SOURCES: April Pyle, Ph.D., associate professor, microbiology, immunology and molecular genetics, UCLA David Geffen School of Medicine, Los Angeles; Marcy Darnovsky, Ph.D., executive director, Center for Genetics and Society, Berkeley, Calif.; U.S. National Human Genome Research Institute, Bethesda, Md.; International Summit on Human Gene Editing: A Global Discussion, Washington, D.C., Dec. 1-3, 2015
WEDNESDAY, Dec. 2, 2015 (HealthDay News) -- What if faulty genes in your DNA could be easily corrected, avoiding the ravages of diseases like cystic fibrosis or certain cancers?
That is the promise of gene editing, a new technique being heralded as an enormous advancement in genetic engineering. Scientists say its speed, efficiency and cost-effectiveness make it an excellent tool for replacing rogue genes that cause human suffering and early death.
But worries about the technology's darker side have mounted ever since Chinese researchers in April reported results of an experiment to edit a defective gene in a human embryo. For ethical reasons, researchers say they used an abnormal embryo.
The team concluded that gene editing isn't yet sufficiently reliable and precise enough to apply the technique in humans.
Nevertheless, some scientists and bioethicists worry that gene editing may be used one day to create "designer babies" and forever alter the human genome.
Experts from around the globe are gathered in Washington, D.C., this week to discuss the clinical potential and ethical pitfalls of human gene editing. The three-day international summit, convened by the U.S. National Academy of Science and National Academy of Medicine with the Chinese Academy of Sciences and the U.K.'s Royal Society, concludes on Thursday.
The debate swirls around a gene-editing technology called CRISPR (pronounced crisper), short for clustered regularly interspaced palindromic repeats.
Much like film editors delete and replace scenes in a motion picture, scientists use gene editing in the lab to clip strands of DNA at the precise site of genetic defects and splice in a fix.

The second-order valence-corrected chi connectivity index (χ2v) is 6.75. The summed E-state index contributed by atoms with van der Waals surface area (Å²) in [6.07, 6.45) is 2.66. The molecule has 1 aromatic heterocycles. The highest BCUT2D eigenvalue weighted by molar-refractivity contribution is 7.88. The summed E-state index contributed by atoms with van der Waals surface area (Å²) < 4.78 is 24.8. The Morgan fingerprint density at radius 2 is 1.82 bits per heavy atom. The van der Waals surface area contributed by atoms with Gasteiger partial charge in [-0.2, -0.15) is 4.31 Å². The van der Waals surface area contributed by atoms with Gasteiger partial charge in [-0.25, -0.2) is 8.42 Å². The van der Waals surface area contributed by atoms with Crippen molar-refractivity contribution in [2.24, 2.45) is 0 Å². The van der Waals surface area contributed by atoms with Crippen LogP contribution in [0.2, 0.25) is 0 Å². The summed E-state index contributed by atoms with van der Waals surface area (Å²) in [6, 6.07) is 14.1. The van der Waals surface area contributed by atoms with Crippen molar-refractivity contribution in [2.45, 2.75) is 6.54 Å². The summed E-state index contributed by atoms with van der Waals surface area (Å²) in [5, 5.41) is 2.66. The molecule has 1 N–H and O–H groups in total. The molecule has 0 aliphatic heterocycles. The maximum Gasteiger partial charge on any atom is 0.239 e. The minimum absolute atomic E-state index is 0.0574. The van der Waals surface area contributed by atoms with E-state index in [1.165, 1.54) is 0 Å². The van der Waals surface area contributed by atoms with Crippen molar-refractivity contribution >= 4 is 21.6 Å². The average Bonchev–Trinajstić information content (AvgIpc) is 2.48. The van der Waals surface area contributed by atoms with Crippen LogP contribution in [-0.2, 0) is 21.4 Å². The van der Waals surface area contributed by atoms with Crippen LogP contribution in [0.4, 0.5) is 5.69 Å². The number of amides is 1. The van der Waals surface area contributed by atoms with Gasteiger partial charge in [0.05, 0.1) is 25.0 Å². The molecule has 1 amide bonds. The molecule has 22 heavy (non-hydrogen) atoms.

To most people, "CRISPR is still an unknown term," Rep. Bill Foster, an Illinois Democrat and the only Ph.D. scientist currently serving in Congress, said in opening remarks at the global summit on Tuesday. Yet, Foster said he has been fielding increasingly urgent requests for meetings to discuss the technology breakthrough and its implications for society.
John Holdren, a senior White House adviser on science and technology policy, told summit attendees that the Obama administration continues to hold the position that editing the human "germline" -- meaning the genes passed on to future generations -- "is a line that should not be crossed at this time."
April Pyle, an associate professor of microbiology, immunology and molecular genetics at the UCLA David Geffen School of Medicine in Los Angeles, told HealthDay that researchers have widely adopted the gene-editing tool to better understand how genes function and how to correct faulty genes. But scientists are using it in mice and cell cultures, not humans, she said.
"No one is talking about gene editing in the context of designing, changing genomes for designer babies. That's not what scientists are doing," she insisted.
Pyle studies Duchenne muscular dystrophy (DMD), the loss of muscle function caused by a gene mutation. Few people with DMD live beyond their 30s, according to the U.S. National Human Genome Research Institute, in Bethesda, Md.
"If we can correct that mutation in these patients, then we can give them back the missing gene and give them a permanent cure," she said. "That's the long-term goal, but the challenges are really in understanding how safe the technology is."
Clinical applications of the technology won't be seen until it can be perfected, ensuring that only the targeted gene is snipped, preventing "off-target" mutations in the genome, Pyle explained. Scientists also must find ways to safely deliver the technology to patients.
If perfected, gene editing would have immediate implications for treating genetic disorders involving a single mutation in a specific gene.
Marcy Darnovsky, executive director of the Center for Genetics and Society in Berkeley, Calif., who spoke at the summit, agreed that the technology may hold great promise.
"Human gene editing used to treat existing patients, if it can be done safely, may turn out to be medically important," she told HealthDay.
But Darnovsky added that human germline gene editing for reproduction, prohibited in some 40 countries, "would be extremely risky."
To date, the Center for Genetics and Society has collected upwards of 155 signatures from scientists, ethicists and others calling for strengthened prohibitions that would prevent the technology's use for genetically modified humans or designer babies.
Permitting germline editing "would likely be used for enhancement purposes by those who could afford it, and this could all too easily open the door to new forms of inequality and discrimination," Darnovsky explained.
"We need not and should not risk those societal outcomes," she said.
The National Academies of Sciences, Engineering, and Medicine have more on human gene editing.